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From the Q&A

With TJ Byers


“Spinnin’ Wheel Got To Go ‘Round”

Question:

I have a 1920 model Fairbanks-Morse semi-diesel oil engine (see photo above), mounted on a three-axle utility trailer, that I frequently display at antique equipment shows and other exhibitions. This particular engine was once used to drive a river bank irrigation pump. It runs on almost anything — except gasoline (I use kerosene), hence there is no spark plug, magneto, or electrical ignition system.

Now the question: Can you draw up a circuit that would add a tachometer to this thing? The engine is rated at 325 RPM, which I usually run at 160 RPM so as not to strain anything, which is far below the range of anything I can find commercially. I'm not fussy. The readout can be LCD, LED, or an analog meter — whatever works. And the sensor can be of any type. However, I don't want to mount anything (such as a magnet) on or near the flywheel rim because it travels 35 to 40 MPH at full speed.

Thomas Earnest
San Angelo, TX


Answer:

After looking carefully at the photos you sent me, I decided that an opto-tach would be your best solution. The circuit consists of a one-shot, monostable multivibrator (upper two 4001 gates) that's triggered by a phototransistor. Each time the multivibrator is triggered, it outputs a fixed-width pulse, that's conditioned by the lower 4001 gates. This signal is then processed by an integrating circuit made up of the 1N32A diode, 5.1k resistor, and 47uF capacitor. The output of the integrator is proportional to the width of the pulse and its repetition rate. The faster the pulse rate, the higher the output voltage, which is displayed on an analog panel meter. The meter can be any 0-1 mA panel meter, such as the old RadioShack 22-410 voltmeter (sans the 15k resistor). Of course, you'll need to either create a new scale with art supplies or use a multiplication factor for the original scale. For example, in the case of the RadioShack meter, you can set full scale at 300 RMP and use a 2X multiplier to read the correct value.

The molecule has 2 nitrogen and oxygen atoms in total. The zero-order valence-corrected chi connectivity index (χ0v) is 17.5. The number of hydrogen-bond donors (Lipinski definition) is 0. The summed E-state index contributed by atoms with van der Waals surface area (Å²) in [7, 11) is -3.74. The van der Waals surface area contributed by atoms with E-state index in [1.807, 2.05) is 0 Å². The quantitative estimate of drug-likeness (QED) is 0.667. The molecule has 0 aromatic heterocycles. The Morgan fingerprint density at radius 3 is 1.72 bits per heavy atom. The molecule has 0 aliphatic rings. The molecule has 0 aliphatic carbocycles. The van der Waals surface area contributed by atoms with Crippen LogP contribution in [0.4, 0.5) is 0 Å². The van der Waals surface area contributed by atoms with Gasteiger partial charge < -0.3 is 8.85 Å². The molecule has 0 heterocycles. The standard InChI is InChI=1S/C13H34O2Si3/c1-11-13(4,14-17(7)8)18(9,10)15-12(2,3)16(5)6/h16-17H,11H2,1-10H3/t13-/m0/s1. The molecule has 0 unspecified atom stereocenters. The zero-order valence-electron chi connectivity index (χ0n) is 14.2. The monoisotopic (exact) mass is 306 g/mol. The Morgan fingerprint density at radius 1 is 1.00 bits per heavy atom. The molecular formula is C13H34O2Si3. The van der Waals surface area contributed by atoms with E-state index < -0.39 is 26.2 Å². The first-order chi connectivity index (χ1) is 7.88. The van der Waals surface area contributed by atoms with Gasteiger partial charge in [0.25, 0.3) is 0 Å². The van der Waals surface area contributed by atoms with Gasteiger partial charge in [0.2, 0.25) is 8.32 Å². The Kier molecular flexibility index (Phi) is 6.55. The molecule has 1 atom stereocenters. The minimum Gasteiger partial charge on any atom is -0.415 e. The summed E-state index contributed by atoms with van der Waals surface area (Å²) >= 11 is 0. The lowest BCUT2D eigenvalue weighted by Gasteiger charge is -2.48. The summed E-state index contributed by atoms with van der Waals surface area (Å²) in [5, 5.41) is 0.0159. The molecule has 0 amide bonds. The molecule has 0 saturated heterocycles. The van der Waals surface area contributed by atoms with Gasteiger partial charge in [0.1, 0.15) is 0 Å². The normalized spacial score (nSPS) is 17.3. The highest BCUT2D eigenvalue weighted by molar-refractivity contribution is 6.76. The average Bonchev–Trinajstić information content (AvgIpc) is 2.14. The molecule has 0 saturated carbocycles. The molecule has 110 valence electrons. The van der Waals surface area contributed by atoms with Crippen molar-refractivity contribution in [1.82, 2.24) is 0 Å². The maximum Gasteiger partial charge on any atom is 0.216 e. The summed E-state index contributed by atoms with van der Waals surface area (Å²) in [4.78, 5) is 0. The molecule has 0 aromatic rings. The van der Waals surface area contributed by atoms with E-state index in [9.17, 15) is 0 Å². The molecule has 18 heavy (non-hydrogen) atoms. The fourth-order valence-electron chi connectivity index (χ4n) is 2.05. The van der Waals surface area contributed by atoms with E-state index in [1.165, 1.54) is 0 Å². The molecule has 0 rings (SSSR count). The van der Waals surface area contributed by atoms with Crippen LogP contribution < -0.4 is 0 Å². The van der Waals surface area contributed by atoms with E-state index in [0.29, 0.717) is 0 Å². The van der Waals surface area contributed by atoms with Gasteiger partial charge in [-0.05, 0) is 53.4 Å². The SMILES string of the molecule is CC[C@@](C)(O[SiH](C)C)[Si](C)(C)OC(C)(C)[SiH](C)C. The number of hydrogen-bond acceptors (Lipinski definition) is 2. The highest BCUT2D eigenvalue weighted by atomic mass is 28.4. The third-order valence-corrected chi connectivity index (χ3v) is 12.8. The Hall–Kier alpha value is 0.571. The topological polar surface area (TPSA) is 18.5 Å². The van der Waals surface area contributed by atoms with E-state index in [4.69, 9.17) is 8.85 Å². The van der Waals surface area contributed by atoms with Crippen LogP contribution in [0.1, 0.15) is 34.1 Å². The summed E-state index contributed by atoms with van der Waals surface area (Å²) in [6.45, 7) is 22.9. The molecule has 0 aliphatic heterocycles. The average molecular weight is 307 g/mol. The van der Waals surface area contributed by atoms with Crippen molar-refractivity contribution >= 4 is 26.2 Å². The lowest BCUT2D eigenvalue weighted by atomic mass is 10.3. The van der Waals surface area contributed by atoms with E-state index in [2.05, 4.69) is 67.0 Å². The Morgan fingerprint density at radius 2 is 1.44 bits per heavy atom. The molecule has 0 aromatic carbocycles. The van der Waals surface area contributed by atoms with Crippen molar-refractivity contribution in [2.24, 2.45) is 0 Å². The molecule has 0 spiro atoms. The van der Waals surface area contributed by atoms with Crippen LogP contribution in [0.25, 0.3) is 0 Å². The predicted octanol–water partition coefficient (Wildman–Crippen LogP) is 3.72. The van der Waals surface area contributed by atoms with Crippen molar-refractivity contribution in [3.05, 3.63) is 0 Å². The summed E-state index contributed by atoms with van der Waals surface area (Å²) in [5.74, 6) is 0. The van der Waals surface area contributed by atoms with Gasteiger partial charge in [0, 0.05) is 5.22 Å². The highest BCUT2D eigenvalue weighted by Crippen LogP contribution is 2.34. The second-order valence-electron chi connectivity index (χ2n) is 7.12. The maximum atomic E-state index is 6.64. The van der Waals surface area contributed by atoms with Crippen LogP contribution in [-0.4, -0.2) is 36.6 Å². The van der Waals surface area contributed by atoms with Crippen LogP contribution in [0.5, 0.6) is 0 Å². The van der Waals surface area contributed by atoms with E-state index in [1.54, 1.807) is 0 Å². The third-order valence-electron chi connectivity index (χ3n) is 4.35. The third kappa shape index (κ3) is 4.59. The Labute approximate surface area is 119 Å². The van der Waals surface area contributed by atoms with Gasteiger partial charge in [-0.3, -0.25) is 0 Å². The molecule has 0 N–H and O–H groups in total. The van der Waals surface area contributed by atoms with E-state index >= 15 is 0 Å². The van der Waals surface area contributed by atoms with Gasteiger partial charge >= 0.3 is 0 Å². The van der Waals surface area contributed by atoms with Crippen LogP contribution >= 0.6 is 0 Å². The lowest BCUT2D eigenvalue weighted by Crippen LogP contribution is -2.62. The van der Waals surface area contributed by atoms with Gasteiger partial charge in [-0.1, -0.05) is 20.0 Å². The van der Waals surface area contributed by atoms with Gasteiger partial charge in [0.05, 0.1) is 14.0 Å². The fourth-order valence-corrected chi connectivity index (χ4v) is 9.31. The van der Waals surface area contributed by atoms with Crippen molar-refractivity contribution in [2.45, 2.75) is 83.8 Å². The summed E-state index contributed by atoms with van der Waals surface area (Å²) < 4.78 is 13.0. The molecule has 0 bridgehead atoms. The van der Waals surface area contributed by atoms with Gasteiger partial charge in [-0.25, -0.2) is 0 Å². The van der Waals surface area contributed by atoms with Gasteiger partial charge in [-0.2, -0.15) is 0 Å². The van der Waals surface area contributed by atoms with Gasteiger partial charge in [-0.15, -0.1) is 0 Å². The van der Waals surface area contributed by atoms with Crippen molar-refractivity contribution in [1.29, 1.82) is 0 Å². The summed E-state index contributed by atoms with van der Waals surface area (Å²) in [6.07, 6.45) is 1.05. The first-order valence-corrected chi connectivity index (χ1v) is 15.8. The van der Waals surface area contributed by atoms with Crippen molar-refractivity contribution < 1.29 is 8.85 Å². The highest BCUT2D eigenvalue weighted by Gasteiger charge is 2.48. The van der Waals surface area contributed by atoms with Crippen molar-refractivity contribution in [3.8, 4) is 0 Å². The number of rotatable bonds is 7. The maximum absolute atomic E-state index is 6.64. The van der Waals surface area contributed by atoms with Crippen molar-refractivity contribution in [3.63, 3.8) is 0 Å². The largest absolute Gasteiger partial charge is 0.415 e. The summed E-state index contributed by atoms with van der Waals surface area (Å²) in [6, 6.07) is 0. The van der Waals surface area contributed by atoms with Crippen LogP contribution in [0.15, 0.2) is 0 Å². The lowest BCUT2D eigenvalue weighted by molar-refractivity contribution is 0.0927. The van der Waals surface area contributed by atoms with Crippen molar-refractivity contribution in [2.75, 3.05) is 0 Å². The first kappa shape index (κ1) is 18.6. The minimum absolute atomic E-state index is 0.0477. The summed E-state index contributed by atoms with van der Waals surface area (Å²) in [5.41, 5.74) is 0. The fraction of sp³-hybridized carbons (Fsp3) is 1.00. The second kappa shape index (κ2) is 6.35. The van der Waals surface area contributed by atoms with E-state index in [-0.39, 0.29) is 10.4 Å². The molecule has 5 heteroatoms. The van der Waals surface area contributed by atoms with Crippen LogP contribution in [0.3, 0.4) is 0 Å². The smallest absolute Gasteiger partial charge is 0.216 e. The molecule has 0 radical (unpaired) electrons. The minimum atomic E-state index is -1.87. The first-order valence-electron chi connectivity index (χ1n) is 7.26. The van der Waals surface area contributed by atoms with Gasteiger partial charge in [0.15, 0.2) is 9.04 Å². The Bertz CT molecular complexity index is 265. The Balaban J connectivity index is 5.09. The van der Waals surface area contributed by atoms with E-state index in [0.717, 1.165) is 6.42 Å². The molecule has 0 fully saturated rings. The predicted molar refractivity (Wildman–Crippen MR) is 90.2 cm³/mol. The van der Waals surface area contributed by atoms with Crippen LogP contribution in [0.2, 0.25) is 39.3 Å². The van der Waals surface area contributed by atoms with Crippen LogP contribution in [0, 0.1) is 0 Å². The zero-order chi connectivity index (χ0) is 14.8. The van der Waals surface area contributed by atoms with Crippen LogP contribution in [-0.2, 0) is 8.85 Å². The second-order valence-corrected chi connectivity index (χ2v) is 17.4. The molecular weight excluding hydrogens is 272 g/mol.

There are a number of places the phototransistor sensor can be mounted, but I had in mind mounting it behind the spokes and letting the ambient light (sunlight or incandescent lamp) act as the light source. (Don't use a fluorescent lamp for the source because its flicker will give you false readings.) As the flywheel spins, the spokes interrupt the light source six times per revolution, or about 16 times a second (16 Hz). The CAL pot adjusts the width of the one-shot pulse, and is used to calibrate the meter. The SENSITIVITY control is set so that the transistor is off when the spoke blocks the light from the source. Alternatively, you can place strips of reflective tape on the outer rim (or inner hub) of the flywheel and have the phototransistor monitor the reflected light for its trigger, thereby making the sensor less dependent on an ambient light source.


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